Mill outline Notes for November 5


Like Sidgwick, Mill’s On Liberty is on the long side. It’s easy to get lost in those extended paragraphs. This outline is meant to help you navigate your way through it.

Chapter 1: Introductory

The first eight paragraphs identify the problem that On Liberty will address: the tyranny of the majority (¶5). Mill put this problem in historical context by distinguishing it from other questions about political liberty that earlier societies had faced (¶¶2-4). With the expansion of voting rights in England, he worried that the state would be used to enforce conformity. The sociological problem was that people are prone to intolerance. The intellectual problem was that there was “no recognized principle by which the propriety or impropriety of government interference is customarily tested” (¶8).

On Liberty argues for such a principle. It has come to be called the Harm Principle.

“The object of this Essay is to assert one very simple principle, as entitled to govern absolutely the dealings of society with the individual …. That principle is, that the sole end for which mankind are warranted, individually or collectively, in interfering with the liberty of action of any of their number, is self-protection. That the only purpose for which power can be rightfully exercised over any member of a civilized community, against his will, is to prevent harm to others.” (¶9)

The Harm Principle is spelled out in ¶¶9-12. These are the most important paragraphs in this chapter.

The introductory chapter closes with two paragraphs reiterating Mill’s worries about mass intolerance and conformity (¶¶14-15). The last paragraph introduces the topic of the next chapter, liberty of thought and expression (¶16).

Chapter 2: Of Liberty of thought and discussion

Mill will discuss three cases in order to show that there are very great costs to society from suppressing an individual’s opinion. (This is in addition to the indvidual’s costs, of course.)

There are generally three levels of argument for each case. Mill presents his view (first level). Then he considers objections (second level). And then he answers the objections (third level). I won’t go all the way to the third level, but I will note the objections on the second level. The page numbers are to the Hackett edition of On Liberty.

Case 1: the suppressed opinion is true (pp. 16–33)

Mill begins by claiming that only those who are infallible could be justified in suppressing an opinion. Since no one is infallible, it follows that suppression is never justified. (p. 17 and throughout)


  1. Suppression can be justified based on using one’s best judgment so there is no need to assume infallibility (p. 18). Mill’s answers are on pp. 18-20.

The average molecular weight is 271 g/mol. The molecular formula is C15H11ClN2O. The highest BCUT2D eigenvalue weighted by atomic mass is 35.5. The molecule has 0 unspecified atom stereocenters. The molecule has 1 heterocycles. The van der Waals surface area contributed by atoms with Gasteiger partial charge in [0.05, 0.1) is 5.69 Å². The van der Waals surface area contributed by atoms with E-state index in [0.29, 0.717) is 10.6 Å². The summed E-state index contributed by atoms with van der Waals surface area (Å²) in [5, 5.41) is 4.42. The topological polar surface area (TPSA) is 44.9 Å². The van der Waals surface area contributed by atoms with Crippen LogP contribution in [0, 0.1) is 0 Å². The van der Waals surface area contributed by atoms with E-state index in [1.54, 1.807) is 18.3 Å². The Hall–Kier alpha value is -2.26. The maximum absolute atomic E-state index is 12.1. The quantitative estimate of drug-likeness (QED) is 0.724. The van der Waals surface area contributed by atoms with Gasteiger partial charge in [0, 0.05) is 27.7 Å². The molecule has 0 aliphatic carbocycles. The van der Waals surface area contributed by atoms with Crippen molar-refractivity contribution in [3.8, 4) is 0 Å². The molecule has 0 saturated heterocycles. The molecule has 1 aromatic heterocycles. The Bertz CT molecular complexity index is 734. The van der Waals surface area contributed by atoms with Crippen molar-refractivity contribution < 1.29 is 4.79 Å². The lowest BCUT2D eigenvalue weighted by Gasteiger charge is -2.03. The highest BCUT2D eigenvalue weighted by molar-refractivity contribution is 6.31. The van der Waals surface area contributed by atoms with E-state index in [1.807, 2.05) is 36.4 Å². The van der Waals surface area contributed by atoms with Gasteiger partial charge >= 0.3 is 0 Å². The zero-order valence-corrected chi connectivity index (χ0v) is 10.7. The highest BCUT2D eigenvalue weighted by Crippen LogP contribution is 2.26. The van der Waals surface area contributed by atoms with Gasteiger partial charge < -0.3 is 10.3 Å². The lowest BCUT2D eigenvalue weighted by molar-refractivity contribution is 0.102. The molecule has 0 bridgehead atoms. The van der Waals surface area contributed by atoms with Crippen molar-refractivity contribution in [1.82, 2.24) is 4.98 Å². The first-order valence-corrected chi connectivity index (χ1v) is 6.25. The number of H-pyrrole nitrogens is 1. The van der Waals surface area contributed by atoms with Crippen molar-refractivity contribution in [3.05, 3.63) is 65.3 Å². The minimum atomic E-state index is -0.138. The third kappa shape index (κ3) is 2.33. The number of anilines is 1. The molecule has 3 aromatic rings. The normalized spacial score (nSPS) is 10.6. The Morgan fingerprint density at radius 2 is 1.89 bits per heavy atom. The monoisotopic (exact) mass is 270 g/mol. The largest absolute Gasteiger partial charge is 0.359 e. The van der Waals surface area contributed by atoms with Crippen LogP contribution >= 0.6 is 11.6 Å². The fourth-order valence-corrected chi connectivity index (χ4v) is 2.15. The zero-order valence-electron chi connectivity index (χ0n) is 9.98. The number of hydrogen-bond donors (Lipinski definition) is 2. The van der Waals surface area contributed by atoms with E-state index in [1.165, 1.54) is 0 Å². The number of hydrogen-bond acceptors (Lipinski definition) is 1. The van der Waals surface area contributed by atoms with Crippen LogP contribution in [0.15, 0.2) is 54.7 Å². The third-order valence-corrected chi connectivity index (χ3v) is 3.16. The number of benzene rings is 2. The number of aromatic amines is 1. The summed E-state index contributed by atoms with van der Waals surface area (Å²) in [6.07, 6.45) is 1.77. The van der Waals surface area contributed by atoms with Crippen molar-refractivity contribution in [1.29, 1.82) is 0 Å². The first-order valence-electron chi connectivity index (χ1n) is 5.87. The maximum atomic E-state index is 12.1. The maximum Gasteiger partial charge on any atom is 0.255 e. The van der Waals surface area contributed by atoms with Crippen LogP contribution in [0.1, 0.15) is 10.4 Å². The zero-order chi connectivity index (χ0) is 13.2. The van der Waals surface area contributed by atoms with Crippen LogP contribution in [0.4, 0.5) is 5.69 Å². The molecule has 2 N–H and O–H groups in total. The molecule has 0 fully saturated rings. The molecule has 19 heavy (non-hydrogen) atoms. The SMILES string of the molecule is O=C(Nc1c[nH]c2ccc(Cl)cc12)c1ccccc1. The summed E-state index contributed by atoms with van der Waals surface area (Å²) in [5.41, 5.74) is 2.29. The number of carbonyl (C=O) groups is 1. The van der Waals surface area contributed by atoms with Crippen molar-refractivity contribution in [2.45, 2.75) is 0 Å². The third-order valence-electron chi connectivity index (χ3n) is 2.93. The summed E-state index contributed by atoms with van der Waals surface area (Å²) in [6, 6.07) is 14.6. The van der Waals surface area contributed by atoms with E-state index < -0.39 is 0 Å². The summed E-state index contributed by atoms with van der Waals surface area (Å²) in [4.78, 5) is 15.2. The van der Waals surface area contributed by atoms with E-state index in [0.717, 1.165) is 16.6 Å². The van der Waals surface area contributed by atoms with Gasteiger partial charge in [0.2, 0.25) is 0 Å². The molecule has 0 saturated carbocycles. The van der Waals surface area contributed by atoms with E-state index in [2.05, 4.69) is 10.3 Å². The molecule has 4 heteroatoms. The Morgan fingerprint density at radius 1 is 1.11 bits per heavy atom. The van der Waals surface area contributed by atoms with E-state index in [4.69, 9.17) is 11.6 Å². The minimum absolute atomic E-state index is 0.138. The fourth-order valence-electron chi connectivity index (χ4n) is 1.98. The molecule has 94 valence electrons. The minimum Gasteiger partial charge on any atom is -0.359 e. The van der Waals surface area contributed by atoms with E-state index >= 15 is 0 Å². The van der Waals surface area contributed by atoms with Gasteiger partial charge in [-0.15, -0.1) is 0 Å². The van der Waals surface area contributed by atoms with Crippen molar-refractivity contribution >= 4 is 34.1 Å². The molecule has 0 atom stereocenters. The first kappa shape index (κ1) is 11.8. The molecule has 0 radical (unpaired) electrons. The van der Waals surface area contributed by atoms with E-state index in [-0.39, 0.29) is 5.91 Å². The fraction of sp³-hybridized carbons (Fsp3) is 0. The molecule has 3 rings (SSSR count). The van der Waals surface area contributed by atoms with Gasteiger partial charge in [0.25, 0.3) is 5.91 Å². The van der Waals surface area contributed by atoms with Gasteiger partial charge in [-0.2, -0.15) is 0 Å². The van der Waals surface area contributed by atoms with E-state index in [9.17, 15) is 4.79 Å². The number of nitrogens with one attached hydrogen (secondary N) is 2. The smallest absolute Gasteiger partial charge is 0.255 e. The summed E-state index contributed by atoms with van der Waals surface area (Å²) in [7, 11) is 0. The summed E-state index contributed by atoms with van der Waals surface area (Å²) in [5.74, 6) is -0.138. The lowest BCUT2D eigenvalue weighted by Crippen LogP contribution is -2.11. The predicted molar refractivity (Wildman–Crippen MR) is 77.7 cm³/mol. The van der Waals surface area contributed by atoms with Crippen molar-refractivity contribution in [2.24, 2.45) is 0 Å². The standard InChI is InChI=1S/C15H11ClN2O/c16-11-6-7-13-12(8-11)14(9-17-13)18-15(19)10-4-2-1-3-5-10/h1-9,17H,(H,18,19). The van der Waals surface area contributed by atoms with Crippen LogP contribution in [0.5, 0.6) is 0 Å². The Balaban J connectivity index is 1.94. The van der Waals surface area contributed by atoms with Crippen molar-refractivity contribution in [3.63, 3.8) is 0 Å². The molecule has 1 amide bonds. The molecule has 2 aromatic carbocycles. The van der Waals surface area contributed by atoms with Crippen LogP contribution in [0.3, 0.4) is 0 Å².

2. Some beliefs are too useful to be criticized. The case for suppression of contrary opinions here doesn’t rely on an assumption of infallibility. Suppression is justified on grounds of utility, not truth. Mill’s answers are on pp. 21-25. Note: the examples of religious persecution are tricky. Pay attention to who was being persecuted in the examples and who might be doing the persecuting in Mill’s time.
  3. Truth survives persecution. Mill’s answers are on pp. 26-33.

Case 2: the suppressed opinion is false (pp. 33–43)

Mill’s claim: “however true it [an opinion] may be, if it is not fully, frequently, and fearlessly discussed, it will be held as a dead dogma, not a living truth.” There is a contrast here between knowing the truth and believing it without understanding it. (p. 33–34)


  1. This isn’t true of mathematics. People learn mathematical truths without having to consider false math (p. 34) Mill’s answer is that things are different for the topics he’s interested in: the natural sciences, morality, religion, and politics (p. 35).
  2. It isn’t necessary that everyone consider all sides. It’s enough if some people do so and tell everyone else the answer. (p. 36) Mill’s answers are on pp. 37-41.
  3. It can’t be true that knowledge depends on some people having false beliefs. Is knowledge lost when people agree? (p. 41–2) Mill’s answers are on pp. 42-3.

Case 3: the suppressed opinions are partly true and partly false (pp. 43–50)

Objection: some received opinions are more than half-truths. E.g. the Christian church doesn’t have a partial truth, it has the whole truth. (p. 46) Mill’s answers are on pp. 47-9.

Concluding remarks

The chapter closes with a summary (p. 50) and some remarks about regulating the manner in which opinions are expressed (pp. 50-2). The summary on p. 50 is especially useful for understanding Mill’s argument in this chapter.

This page was written by Michael Green for Social & Political Philosophy, Philosophy 33, Fall 2012. It was posted November 2, 2012.
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